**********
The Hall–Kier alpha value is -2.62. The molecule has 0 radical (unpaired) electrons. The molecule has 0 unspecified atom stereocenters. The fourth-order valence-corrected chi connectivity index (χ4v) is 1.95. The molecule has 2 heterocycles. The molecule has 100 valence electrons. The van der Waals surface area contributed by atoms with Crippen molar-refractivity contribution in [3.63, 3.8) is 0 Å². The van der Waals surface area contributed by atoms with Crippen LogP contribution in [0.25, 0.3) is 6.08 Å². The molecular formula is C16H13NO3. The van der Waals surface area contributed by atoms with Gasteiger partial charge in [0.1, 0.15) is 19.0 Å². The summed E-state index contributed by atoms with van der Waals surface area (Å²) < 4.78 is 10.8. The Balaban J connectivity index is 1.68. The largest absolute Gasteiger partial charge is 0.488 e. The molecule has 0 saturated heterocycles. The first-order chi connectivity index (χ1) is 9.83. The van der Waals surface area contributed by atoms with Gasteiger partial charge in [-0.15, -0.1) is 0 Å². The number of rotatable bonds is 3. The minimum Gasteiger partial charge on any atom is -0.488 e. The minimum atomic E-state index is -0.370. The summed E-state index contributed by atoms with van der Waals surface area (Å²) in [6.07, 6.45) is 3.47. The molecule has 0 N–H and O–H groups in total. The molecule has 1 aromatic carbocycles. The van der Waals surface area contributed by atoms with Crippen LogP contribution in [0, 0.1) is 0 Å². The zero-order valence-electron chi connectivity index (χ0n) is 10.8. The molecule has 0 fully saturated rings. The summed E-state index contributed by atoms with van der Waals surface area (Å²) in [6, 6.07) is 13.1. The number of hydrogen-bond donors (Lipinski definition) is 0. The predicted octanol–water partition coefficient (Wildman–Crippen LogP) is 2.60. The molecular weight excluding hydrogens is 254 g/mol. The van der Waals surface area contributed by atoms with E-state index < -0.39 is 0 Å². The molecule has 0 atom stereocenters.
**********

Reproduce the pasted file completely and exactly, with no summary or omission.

The Hall–Kier alpha value is -2.62. The molecule has 0 radical (unpaired) electrons. The molecule has 0 unspecified atom stereocenters. The fourth-order valence-corrected chi connectivity index (χ4v) is 1.95. The molecule has 2 heterocycles. The molecule has 100 valence electrons. The van der Waals surface area contributed by atoms with Crippen molar-refractivity contribution in [3.63, 3.8) is 0 Å². The van der Waals surface area contributed by atoms with Crippen LogP contribution in [0.25, 0.3) is 6.08 Å². The molecular formula is C16H13NO3. The van der Waals surface area contributed by atoms with Gasteiger partial charge in [0.1, 0.15) is 19.0 Å². The summed E-state index contributed by atoms with van der Waals surface area (Å²) < 4.78 is 10.8. The Balaban J connectivity index is 1.68. The largest absolute Gasteiger partial charge is 0.488 e. The molecule has 0 saturated heterocycles. The first-order chi connectivity index (χ1) is 9.83. The van der Waals surface area contributed by atoms with Gasteiger partial charge in [-0.15, -0.1) is 0 Å². The number of rotatable bonds is 3. The minimum Gasteiger partial charge on any atom is -0.488 e. The minimum atomic E-state index is -0.370. The summed E-state index contributed by atoms with van der Waals surface area (Å²) in [6.07, 6.45) is 3.47. The molecule has 0 N–H and O–H groups in total. The molecule has 1 aromatic carbocycles. The van der Waals surface area contributed by atoms with Crippen LogP contribution in [0, 0.1) is 0 Å². The zero-order valence-electron chi connectivity index (χ0n) is 10.8. The molecule has 0 fully saturated rings. The summed E-state index contributed by atoms with van der Waals surface area (Å²) in [6, 6.07) is 13.1. The number of hydrogen-bond donors (Lipinski definition) is 0. The predicted octanol–water partition coefficient (Wildman–Crippen LogP) is 2.60. The molecular weight excluding hydrogens is 254 g/mol. The van der Waals surface area contributed by atoms with E-state index < -0.39 is 0 Å². The molecule has 0 atom stereocenters.